(KMOV)-- St. Louis Metropolitan Police are studying surveillance video, hoping it will lead to the hit and run suspect who ran over a woman Sunday night.
The driver sped away, and the woman died from her injuries. Now, police need your help.
It's the second fatal accident since January, which killed three pedestrians along the stretch North Grand between North Market and St. Louis Avenue.
We tracked down an alderwoman, who is vowing to make the intersection safer.
"This is just a death zone here," D'Marco Harris said about the intersection of North Grand at Montgomery. "Man, there ain't no stop signs right here, and it's bad."
In this area of North St. Louis, the majority of people walk to get around.
"That's the neighborhood, and that's the food store," Brian Shelton said, pointing from one side of Grand to the other.
But there is no crosswalk to get there safely. They make the dash -- a delicate dance that too often turns deadly.
"You run real fast, then here come (a car on ) that side, so you stand like this, and the car say 'woosh!'" Natasha Fultz said about trying to cross.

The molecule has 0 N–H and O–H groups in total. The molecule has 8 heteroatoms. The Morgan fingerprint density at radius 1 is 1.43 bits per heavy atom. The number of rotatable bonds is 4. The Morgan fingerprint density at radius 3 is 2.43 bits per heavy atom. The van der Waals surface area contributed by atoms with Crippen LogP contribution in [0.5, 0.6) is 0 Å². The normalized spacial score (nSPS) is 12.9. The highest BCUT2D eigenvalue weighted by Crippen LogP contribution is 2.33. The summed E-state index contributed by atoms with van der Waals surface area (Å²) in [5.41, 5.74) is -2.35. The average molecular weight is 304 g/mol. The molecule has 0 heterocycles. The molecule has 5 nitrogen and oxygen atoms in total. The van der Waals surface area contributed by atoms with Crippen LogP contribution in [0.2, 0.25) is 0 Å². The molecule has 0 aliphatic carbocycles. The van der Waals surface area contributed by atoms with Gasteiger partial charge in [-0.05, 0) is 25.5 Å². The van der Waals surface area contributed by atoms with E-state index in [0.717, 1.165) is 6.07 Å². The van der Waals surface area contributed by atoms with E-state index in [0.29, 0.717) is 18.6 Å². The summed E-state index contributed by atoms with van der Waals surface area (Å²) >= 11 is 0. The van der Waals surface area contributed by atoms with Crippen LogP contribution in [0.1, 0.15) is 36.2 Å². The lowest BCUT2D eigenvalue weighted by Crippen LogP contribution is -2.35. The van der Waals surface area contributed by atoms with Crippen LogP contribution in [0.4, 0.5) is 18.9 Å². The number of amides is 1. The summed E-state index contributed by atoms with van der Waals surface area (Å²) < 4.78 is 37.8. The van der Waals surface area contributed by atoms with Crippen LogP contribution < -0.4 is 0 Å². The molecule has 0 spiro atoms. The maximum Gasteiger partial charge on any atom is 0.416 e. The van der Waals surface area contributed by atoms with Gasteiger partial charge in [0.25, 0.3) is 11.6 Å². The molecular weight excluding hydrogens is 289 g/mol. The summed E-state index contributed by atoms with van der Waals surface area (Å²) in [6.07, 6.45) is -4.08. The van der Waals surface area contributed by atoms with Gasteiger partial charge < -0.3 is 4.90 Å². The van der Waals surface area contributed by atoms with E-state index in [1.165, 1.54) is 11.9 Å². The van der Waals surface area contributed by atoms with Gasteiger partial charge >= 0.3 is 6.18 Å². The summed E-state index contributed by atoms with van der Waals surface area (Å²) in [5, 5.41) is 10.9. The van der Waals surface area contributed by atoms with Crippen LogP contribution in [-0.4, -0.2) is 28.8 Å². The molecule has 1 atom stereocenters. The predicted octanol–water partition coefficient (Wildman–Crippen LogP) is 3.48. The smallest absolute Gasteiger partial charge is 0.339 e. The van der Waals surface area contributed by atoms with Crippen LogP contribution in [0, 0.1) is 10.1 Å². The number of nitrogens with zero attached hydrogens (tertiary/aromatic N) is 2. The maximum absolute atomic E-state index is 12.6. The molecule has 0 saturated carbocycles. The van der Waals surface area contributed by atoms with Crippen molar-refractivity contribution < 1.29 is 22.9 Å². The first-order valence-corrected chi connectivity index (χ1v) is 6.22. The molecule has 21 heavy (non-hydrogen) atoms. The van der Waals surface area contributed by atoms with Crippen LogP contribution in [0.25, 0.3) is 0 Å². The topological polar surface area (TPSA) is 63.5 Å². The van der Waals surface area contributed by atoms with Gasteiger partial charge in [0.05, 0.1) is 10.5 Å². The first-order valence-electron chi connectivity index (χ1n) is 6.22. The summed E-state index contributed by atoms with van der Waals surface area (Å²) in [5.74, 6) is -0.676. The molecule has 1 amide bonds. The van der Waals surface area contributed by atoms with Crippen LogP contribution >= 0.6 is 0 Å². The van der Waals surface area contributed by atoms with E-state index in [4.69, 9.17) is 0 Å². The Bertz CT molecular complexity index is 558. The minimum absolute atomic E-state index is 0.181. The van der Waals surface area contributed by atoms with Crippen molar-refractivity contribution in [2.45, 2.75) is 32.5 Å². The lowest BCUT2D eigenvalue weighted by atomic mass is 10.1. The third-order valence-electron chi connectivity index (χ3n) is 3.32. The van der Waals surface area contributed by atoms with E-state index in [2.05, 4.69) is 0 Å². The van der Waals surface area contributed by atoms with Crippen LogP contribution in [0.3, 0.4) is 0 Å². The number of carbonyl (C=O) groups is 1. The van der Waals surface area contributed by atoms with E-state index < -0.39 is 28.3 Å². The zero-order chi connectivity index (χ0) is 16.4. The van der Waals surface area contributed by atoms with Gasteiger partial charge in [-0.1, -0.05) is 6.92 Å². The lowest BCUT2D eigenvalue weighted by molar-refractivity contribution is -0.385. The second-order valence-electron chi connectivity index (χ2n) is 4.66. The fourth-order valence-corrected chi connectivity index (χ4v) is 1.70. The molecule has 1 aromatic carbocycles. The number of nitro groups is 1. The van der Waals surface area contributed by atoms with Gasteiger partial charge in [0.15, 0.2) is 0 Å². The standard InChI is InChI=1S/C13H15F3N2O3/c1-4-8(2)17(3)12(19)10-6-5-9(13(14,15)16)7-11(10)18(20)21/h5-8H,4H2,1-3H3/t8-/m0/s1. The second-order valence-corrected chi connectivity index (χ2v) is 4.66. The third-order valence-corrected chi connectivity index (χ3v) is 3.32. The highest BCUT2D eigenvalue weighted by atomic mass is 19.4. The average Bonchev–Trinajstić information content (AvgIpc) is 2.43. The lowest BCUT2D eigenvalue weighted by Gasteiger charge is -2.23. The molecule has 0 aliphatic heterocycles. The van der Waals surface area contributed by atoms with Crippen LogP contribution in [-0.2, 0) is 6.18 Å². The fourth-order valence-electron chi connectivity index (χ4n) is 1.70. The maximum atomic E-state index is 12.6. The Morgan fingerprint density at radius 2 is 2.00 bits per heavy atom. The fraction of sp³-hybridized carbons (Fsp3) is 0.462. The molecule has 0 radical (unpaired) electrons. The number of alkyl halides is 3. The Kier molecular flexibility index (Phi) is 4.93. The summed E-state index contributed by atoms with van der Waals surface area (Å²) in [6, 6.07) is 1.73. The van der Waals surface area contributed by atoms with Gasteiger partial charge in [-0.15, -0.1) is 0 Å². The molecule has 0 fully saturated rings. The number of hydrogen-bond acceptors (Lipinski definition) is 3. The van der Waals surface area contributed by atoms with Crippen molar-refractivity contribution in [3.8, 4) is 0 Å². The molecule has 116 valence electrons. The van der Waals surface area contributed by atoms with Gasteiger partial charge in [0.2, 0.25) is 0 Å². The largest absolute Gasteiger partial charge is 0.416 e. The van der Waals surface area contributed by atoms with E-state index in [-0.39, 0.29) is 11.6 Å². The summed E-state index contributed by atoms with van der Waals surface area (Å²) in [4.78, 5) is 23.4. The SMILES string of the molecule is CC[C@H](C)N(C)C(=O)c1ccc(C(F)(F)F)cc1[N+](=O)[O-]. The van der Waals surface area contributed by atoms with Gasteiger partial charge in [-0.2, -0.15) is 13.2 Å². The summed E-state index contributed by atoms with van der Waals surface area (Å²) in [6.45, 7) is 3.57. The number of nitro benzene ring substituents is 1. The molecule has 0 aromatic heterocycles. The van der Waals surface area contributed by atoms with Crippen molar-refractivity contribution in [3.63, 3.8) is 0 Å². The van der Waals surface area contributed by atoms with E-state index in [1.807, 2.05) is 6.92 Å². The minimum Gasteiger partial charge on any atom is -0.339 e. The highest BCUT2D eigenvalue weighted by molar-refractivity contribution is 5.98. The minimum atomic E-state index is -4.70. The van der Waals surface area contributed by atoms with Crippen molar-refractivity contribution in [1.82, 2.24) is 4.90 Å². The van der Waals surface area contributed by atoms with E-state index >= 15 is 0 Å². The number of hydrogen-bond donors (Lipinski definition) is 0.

Police vowed to step up patrols after two people died last month, and the very next day officers handed out dozens of tickets and warnings to speeders. But then, Sunday night Angela Coleman died while crossing North Grand. The 33-year-old mother of two fell then stumbled into the path of an oncoming car.
"It's just an eye opener for everybody," Fultz said.
Including Alderwoman Ford Griffin, who met us to see the problem first hand. People who live nearby say cars speed the straight-away from North Market to St. Louis Avenue -- a three-block stretch without stop signs or lights to slow down drivers.
"You have a lot of street lights right here if you just look," 5th Ward Alderwoman April Ford Griffin said. "But the thing is actually getting people to go to a corner to cross."
She says she'll use capital improvement funds to enhance lighting and that "there may be the possibility of getting the yellow flashing light that slows -- just a reminder to traffic to slow down," Ford Griffin said.
Neighbors argue that something is better than nothing. We found a great example near the Fox Theatre -- a painted crosswalk with orange cones to alert drivers to slow down and pay attention to pedestrians. It appeared to be working.
"And hopefully that will say something to the driver, but also to the people who are running across the street," Ford Griffin said.